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Dispatch 7: Electric Blue

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Chris Linder

August 7, 2005


© Chris Linder
Melt ponds form intricate patterns.
© Chris Linder
Doug Sieberg keeps an eye out for ice.
© Chris Linder
The CTD makes a narrow escape.
© Chris Linder
John Kemp and Kris Newhall test out the equipment for the buoy work on the helicopter landing pad.
  All photos © Chris Linder, WHOI
Last night at 3AM, watchstanders on the bridge sighted a huge polar bear staring back from the ice as we cruised along in the fog. The science party is eager to see one (but from the safety of the ship of course!) Since polar bears feed on seals, which tend to inhabit the marginal ice zone, we are less likely to encounter bears the farther north we go.

As we travel deeper into the Beaufort Gyre, the ice has become both more concentrated and thicker. The occasional ice-breaking rumbles of yesterday have been replaced by a steady (but totally devoid of rhythm) bass drum beat. While the ice certainly hampers our science operations (except for the ice buoy deployments of course!), it is undeniably hypnotic to watch.

One of the most beautiful features of this otherworldly landscape is the melt pond. Melt ponds are shallow depressions of melted snow and ice that form in summer on the tops of large floes. The clear water reveals the blue ice below--a color blue that is so intense I like to call it "electric blue." A large field of melt ponds resembles a giant patchwork quilt or a jigsaw puzzle. Sometimes a pond will also have "melt rivers" running out of them, meandering like blue snakes across the pure white surface of the floe. Some of the ponds are tiny, the size of small kiddie pools, others like huge Olympic pools. None of them, however, are particularly deep--perhaps only a few feet at most.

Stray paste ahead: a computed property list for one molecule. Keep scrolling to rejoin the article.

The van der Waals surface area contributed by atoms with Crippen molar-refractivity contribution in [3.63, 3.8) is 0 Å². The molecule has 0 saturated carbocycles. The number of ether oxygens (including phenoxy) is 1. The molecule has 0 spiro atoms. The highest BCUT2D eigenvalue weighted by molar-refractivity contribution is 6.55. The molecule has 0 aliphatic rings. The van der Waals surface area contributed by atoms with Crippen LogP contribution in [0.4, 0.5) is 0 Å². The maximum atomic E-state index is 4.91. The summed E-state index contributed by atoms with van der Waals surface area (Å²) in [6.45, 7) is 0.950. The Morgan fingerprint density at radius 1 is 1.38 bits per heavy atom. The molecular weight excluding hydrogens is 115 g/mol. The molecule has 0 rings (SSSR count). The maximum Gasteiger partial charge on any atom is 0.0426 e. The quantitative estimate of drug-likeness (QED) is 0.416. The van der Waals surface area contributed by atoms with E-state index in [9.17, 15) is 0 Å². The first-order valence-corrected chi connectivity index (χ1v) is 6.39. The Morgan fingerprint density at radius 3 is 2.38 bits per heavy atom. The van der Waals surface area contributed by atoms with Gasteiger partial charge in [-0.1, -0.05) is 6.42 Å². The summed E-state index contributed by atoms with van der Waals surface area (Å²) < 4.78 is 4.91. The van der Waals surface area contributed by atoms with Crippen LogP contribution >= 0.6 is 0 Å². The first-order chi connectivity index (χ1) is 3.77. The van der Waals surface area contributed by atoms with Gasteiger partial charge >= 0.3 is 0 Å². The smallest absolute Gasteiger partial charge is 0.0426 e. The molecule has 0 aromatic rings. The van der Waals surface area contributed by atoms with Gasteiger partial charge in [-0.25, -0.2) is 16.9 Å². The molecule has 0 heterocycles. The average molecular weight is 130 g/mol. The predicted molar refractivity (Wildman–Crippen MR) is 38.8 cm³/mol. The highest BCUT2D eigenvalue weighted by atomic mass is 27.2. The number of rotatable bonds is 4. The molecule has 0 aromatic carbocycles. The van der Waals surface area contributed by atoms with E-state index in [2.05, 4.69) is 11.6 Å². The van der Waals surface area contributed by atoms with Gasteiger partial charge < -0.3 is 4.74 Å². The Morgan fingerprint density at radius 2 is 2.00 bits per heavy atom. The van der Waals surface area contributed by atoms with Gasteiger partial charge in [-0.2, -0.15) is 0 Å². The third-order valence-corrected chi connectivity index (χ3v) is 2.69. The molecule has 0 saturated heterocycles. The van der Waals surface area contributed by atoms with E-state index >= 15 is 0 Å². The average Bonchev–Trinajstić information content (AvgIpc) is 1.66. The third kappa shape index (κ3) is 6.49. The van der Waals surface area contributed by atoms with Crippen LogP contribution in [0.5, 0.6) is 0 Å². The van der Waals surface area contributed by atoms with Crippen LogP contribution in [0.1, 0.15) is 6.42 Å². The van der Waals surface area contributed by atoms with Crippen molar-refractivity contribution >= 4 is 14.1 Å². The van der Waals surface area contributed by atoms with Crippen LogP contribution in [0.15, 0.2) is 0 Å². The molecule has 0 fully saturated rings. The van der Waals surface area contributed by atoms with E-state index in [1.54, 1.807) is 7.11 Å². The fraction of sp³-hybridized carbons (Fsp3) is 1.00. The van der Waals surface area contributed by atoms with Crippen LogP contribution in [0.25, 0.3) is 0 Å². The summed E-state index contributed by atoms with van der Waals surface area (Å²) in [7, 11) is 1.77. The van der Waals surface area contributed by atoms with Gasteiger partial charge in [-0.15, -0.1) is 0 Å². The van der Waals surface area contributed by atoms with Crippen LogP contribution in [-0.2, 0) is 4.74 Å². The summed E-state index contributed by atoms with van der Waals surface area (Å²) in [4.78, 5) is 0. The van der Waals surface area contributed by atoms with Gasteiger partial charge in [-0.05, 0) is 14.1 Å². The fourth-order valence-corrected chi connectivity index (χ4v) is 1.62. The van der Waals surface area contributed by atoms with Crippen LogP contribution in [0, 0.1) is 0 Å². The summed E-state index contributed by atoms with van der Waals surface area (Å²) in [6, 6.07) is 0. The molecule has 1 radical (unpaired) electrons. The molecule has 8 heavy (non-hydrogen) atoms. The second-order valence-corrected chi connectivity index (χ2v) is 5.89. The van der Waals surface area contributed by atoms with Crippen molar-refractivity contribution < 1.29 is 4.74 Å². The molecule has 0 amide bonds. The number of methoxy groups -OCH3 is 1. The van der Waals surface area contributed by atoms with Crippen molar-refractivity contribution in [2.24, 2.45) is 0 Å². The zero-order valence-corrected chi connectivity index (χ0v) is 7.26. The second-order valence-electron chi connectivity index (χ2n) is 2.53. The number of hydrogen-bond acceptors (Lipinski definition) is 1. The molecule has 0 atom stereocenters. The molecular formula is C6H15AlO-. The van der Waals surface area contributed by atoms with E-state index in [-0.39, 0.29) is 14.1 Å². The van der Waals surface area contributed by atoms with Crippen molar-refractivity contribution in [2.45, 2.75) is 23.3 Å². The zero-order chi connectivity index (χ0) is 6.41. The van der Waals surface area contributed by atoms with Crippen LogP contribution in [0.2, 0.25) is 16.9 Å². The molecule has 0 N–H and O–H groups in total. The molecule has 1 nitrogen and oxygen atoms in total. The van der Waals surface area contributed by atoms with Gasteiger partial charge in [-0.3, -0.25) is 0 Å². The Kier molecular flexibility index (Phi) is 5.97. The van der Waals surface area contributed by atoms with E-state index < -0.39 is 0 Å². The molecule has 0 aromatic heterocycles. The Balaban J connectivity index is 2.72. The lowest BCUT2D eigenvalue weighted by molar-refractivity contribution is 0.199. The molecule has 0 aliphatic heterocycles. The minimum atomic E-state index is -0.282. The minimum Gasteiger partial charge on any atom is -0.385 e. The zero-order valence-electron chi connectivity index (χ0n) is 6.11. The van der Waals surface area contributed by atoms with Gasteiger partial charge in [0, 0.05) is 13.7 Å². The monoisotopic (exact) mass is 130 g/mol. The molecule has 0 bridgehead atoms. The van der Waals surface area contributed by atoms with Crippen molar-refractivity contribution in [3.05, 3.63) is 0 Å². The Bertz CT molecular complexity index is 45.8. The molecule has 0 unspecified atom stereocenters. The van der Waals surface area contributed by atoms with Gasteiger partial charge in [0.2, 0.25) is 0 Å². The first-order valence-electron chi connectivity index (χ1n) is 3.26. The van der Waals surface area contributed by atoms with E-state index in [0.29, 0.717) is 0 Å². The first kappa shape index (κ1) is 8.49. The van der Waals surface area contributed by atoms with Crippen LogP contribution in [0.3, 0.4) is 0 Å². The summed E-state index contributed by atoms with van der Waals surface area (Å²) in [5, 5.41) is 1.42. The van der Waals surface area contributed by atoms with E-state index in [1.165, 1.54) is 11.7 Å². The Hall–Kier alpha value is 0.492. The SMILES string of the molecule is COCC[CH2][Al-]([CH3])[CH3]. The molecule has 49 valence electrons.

The CTD team spent some time today puzzling over "spikey" data (highs and lows that are way out of the normal range). They eventually identified the problem as a leaky connector and quickly replaced the damaged unit with a spare. Sarah Zimmermann is cautiously optimistic that their problems are solved for the time being "the data seems to be coming in ok.." The thickening ice is making other headaches for the watchstanders. Since we are progressing into deeper water (2,600 meters was the last cast I watched today), CTDs are taking nearly an hour and a half to make it all the way to the bottom and back to the surface. During that time, of course, the ice is shifting around the ship, and in some cases, snagging the CTD line. Using a combination of shiphandling skills and the bubblers, the crew managed to free the line every time. With no spare CTD rosette on board, we don't like to think about the alternative.

Tomorrow if we make good time through the ice we could locate the buoy that stopped transmitting on August 1st. John Kemp and Kris Newhall have their recovery equipment set up and ready to go. We have a rough idea where to start looking--now we are just hoping it hasn't stopped transmitting because it has fallen through the ice floe to the watery depths.




Last updated: September 23, 2014
 


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